Repin painted the portrait in 1887, using oil on canvas. At the time of painting, Repin was approximately 43 years old. His friend Leo Tolstoy was either 58 or 59. Ilya Repin became friends with Leo Tolstoy when both men were famous in their own right. Each of them used realism to create art and literature. Bringing these factors together make this portrait compelling viewing. It stands as a work of art and the documentation of the relationship between two great Russian artists. The two did not always agree, which lends an artistic tension to the work.
This particular portrait depicts Tolstoy, with a full grey flowing beard and moustache, with a darker slightly curly head of hair. He is seated in a curved wooden chair, carved from dark ebony-coloured wood. The wood has been polished to a sheen. The great writer’s left leg is crossed over his right leg and he holds an open book in his left hand. His thumb rests on the open page as if to keep his place in the text. His right-hand rests on the arm of the chair, fingers curled over the curved arm, pointing down to the floor.
Mirroring the dark wooden chair, Tolstoy is dressed in black clothing. His shirt is of the traditional Russian tunic style with full blouson arms. A thin brown leather belt gathers the shirt at the waist. The bottom edge of the portrait ends below his knees. The blue, grey and cream background is indistinct. The portrait was painted at Tolstoy's birthplace and home Yasnaya Polyana, now a museum. It is believed that the work took only three days to complete.
Leo Tolstoy's gaze is direct but not confrontational. Slight furrows play on his forehead and above the bridge of his nose. It is the look of someone in repose, with the furrows suggesting thinking. The portrait has the quality of the subject who was reading and has stopped to think. This may reflect the context of Tolstoy’s intellectual life at the time of the sitting. Around the point that Repin was painting the portrait, Tolstoy was going through a period of transition as a radical thinker. His philosophy was becoming one that rejected his wealth and renown. He was also considering relinquishing his copyrights to his work.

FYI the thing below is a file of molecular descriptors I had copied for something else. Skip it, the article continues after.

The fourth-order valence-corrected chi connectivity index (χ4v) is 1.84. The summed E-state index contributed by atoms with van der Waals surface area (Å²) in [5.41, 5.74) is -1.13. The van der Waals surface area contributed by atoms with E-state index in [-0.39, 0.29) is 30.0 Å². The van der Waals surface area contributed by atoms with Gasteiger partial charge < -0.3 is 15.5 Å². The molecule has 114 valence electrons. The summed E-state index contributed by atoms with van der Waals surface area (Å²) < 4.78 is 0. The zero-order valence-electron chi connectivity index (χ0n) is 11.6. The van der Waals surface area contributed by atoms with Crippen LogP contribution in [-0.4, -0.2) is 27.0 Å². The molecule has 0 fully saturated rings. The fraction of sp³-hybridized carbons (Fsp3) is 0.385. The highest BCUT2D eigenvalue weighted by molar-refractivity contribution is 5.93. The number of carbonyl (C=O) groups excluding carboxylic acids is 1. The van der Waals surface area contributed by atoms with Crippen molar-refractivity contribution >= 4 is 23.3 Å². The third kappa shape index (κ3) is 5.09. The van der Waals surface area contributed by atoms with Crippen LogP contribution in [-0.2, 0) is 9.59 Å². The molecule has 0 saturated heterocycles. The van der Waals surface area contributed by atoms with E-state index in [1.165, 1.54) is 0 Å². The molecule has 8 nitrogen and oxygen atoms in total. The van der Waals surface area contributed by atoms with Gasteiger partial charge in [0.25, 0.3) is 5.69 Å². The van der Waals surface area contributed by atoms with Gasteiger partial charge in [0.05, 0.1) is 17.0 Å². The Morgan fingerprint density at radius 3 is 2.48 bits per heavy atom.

This intellectual revolution had, in turn, badly affected his relationship with his wife. The Tolstoys had 13 children together so perhaps his new negative relationship with their financial fortunes had good reason to concern Sophia Tolstoy. This portrait seems to capture the artist at a time of serious reflection. A writer, but also a reader, absorbing new ideas.
This particular portrait is an accomplished and astonishing study of Tolstoy’s face. Such detail in the expression in the eyes, the heavy brows and the general portrayal of maturity allow the viewer to project themselves into inner workings of the writer’s mind. It could be said that Repin was the artist who could read Tolstoy’s face, even as Tolstoy takes a moment to think before turning the page of his painted book.
To create such detailed works, Repin often made many preliminary studies and sketches. Art historians consider Repin to have an original style but acknowledge the likely influences of European artists Eduard Manet and Diego Velázquez. Repin is unique in that he was the first Russian artist to come to prominence in Europe, whilst painting Russian subjects.
Repin credited his own artistic inspiration to his Russian Orthodox religious beliefs, which were instilled in him by his mother Tatiana Stepanovna. Much of Repin's early work was as a painter of religious icons, for which he served an apprenticeship. He also worked with a team of iconographers. Thirty years after painting the Portrait of Leo Tolstoy, Ilya Repin fled to Finland during the 1917 revolution. He lived there until his death in 1930.